The Theory of Evolution has been reigning the academic world for close to a century and a half, but the alleged proofs and demonstrations have been playing a vanishing game. The latest one to do so is what is usually called the “Phylogenetic Tree”.

A theory like Evolution needs multiple proofs and evidences, and thankfully the proponents have been offering a generous number of proofs. This helps both the sides. The proponents get an opportunity to organize their house, while the opponents get an opportunity to examine whether it is a real house or only one made of cards.

Phylogenetic_tree.svg An arrangement of all the known flora and fauna in an organized tree, starting from the simplest known life and culminating in the most advanced one is called a Phylogenetic Tree. Initially they used an intuitive classification based upon perceived similarities, but gradually the work became more sophisticated. Today almost all standard textbooks on biological evolution necessarily contain at least one picture of the Phylogenetic Tree, mainly in support of Evolution.

The first such tree was made by Charles Darwin and his predecessors, and the picture that is shown in most textbooks today was perfected before the 1930s. However, cracks began to appear in the picture soon after that. The Cladists were almost the first to challenge this picture. They refuted the idea of a single tree and substituted multiple trees, each one evolving independently of the other.

Non-evolutionists have always insisted that this tree has no empirical basis and that the whole construction is arbitrary. This arbitrariness was demonstrated repeatedly by the way the tree was rearranged, and also by the absence of established “links” between branches. The question of the non-evolutionist empiricist like me is, “how do you know the branch connects in a certain place when the link that ought to connect is missing”.

The latest issues of Scientific American, New Scientist, and several other scientific magazines accept this observation of non-evolutionists in so many words. Not that they have abandoned the framework of evolution. No, that is not the issue here. The basic issue is that this particular proof, as presented in biology textbooks, is simply not true. Empirical observations have shown — particularly after the arrival of genetic studies — that the tree will not hold together. The presumed edifice will not hold together. [Picture from]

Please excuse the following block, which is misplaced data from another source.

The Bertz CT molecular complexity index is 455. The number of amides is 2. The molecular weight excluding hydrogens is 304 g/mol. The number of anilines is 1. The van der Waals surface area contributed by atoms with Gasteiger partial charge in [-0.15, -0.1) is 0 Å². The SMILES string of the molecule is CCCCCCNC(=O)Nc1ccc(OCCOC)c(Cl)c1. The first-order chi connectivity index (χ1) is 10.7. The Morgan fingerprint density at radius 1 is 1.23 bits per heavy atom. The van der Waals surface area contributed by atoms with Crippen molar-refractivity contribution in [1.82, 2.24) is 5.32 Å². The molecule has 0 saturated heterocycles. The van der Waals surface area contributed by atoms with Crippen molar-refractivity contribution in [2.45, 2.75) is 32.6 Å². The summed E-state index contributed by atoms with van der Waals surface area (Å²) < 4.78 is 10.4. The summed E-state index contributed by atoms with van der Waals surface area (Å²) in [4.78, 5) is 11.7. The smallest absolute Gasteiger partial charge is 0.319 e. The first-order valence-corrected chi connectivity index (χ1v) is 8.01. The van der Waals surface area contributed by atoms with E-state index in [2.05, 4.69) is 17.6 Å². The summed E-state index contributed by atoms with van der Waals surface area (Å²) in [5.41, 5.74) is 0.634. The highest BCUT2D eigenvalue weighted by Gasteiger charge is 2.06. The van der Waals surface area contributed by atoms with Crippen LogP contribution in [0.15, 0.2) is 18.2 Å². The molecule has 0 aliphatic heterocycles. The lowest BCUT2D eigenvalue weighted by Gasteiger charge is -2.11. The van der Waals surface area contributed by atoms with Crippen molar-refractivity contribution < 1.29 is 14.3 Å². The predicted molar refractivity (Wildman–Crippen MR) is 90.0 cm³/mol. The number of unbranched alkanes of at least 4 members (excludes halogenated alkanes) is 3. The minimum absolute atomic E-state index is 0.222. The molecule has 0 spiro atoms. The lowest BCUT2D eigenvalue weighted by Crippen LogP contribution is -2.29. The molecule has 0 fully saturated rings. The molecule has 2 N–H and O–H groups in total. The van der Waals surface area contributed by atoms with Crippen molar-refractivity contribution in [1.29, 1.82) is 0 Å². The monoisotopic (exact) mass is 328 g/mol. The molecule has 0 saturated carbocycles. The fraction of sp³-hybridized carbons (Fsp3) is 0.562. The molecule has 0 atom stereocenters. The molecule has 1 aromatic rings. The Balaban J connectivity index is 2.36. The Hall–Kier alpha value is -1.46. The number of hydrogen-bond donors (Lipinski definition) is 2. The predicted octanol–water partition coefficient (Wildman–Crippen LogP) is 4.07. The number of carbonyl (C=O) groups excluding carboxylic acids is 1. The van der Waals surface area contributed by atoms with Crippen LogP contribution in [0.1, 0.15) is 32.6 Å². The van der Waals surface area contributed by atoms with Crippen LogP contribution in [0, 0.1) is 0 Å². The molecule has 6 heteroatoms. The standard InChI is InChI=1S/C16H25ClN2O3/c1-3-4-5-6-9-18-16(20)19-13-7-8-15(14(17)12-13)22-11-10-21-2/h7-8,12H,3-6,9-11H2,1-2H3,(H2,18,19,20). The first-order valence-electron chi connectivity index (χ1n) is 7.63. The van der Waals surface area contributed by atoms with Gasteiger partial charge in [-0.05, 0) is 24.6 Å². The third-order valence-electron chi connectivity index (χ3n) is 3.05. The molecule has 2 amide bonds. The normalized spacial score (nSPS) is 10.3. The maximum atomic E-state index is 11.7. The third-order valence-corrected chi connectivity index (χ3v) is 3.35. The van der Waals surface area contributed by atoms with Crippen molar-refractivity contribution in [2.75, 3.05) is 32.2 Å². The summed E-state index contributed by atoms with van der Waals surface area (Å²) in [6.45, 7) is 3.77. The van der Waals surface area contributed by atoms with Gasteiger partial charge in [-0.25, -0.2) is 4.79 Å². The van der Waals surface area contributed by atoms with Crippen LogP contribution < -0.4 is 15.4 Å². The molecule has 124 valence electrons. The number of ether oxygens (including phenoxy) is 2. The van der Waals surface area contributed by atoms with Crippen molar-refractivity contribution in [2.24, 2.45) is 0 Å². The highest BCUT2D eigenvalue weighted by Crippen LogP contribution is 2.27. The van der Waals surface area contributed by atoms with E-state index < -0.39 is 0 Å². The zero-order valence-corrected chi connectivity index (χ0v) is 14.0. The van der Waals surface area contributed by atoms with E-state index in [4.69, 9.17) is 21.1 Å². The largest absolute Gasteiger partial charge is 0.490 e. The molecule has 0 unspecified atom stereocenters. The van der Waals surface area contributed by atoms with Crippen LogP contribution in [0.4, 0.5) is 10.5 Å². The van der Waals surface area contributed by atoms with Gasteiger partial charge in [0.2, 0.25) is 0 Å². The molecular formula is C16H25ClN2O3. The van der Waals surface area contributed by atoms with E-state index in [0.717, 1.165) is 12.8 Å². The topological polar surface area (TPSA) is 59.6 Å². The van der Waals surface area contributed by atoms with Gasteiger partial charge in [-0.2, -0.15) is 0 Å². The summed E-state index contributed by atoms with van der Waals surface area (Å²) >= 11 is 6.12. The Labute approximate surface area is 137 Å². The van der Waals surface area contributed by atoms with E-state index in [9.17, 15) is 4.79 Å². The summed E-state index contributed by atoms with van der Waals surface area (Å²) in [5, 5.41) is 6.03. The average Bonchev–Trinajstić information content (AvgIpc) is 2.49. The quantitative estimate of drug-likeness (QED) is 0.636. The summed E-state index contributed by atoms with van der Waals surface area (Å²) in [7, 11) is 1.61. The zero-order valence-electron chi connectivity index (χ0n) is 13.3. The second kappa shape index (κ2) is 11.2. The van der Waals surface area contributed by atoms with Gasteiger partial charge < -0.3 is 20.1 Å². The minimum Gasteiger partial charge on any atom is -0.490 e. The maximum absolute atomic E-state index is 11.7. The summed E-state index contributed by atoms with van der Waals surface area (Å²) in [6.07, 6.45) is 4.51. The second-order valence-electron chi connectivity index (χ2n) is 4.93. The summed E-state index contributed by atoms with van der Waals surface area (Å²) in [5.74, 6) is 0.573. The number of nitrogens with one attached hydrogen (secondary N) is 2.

The author is a physicist, and has worked in the filed of Quantum-Nuclear physics, particularly on the quark structure of protons, neutrons, and deuterium binding energy.

Miracles in Apologetics Part 2

I have long thought that a miracle can be an apologetic. It was one of the chief ways that God authenticated His word and His revelation. Today, with the resurgence of our awareness of miracles, it is important we think about how the testimony of miracles sounds to unbelievers, particularly those who are sceptical and philosophically opposed to Christianity and belief in God.

In order to develop an apologetic for God’s existence that reduces the opportunity for scepticism, based upon the testimony of miracles, I suggest that a miracle X meets the following criteria.

(1) Does X have a natural explanation?
If the answer is “Yes,” then X is merely a case for either God’s providence or second-order causation. What we will be focusing on here is first-order causation where a miracle is any event such that the natural conditions for said event were not present. 

(2) Is the miracle radical enough to assume that there is no yet to be discovered natural explanation to defeat it.

For example, the Egyptian magicians of Pharaoh could duplicate the miracles performed by Moses, but a point was reached when the magicians ability to duplicate the miracle was surpassed due to the large scale and spectacular nature. An ache in the belly with the tendency to come and go, when prayed for may disappear, but such an occurrence, though it may be a genuine miracle, would hardly be convincing. On the other-hand a regenerative miracle, where a blind man sees, a lame man walks, or deaf man hears, or a limb suddenly re-grows is more difficult to wave away as having a natural explanation.

(3) Did X happen within the context answered prayer.

The objection this counters is the chance hypothesis. The skeptic will claim that with six billion people in the world it is not unexpected that some people will be particularly lucky or experience miraculous-like events. However the plausibility of this hypothesis is reduced when it occurs in the context of prayer.

(4) Is X an isolated occurrence, or is there a high frequency of similar occurrences in the same context?

For instances explaining Jesus’ miracles away with natural explanations become increasingly contrived the more miracles there are that have to be explained.

(5) Did X happen instantly, or did it take a while?

This is not to say that miracles that take some time are less miraculous, but to say that miracles that happen instantly are the better spectacle.

(6) Was X permanent?

(7) Is X verified by experts in the field, ie. medical doctors and supporting evidence (x-rays, test results).

It will take skill to weigh and balance the above criteria – though they are not really criteria as a genuine miracle may not necessarily conform to every point. This is only a suggested checklist for use in an argument for divine causation, specifically to refute both Deism and Atheism. It is only a guideline to assessing the convincing power of a testimony, and to reduce the opportunity for scepticism and rejection.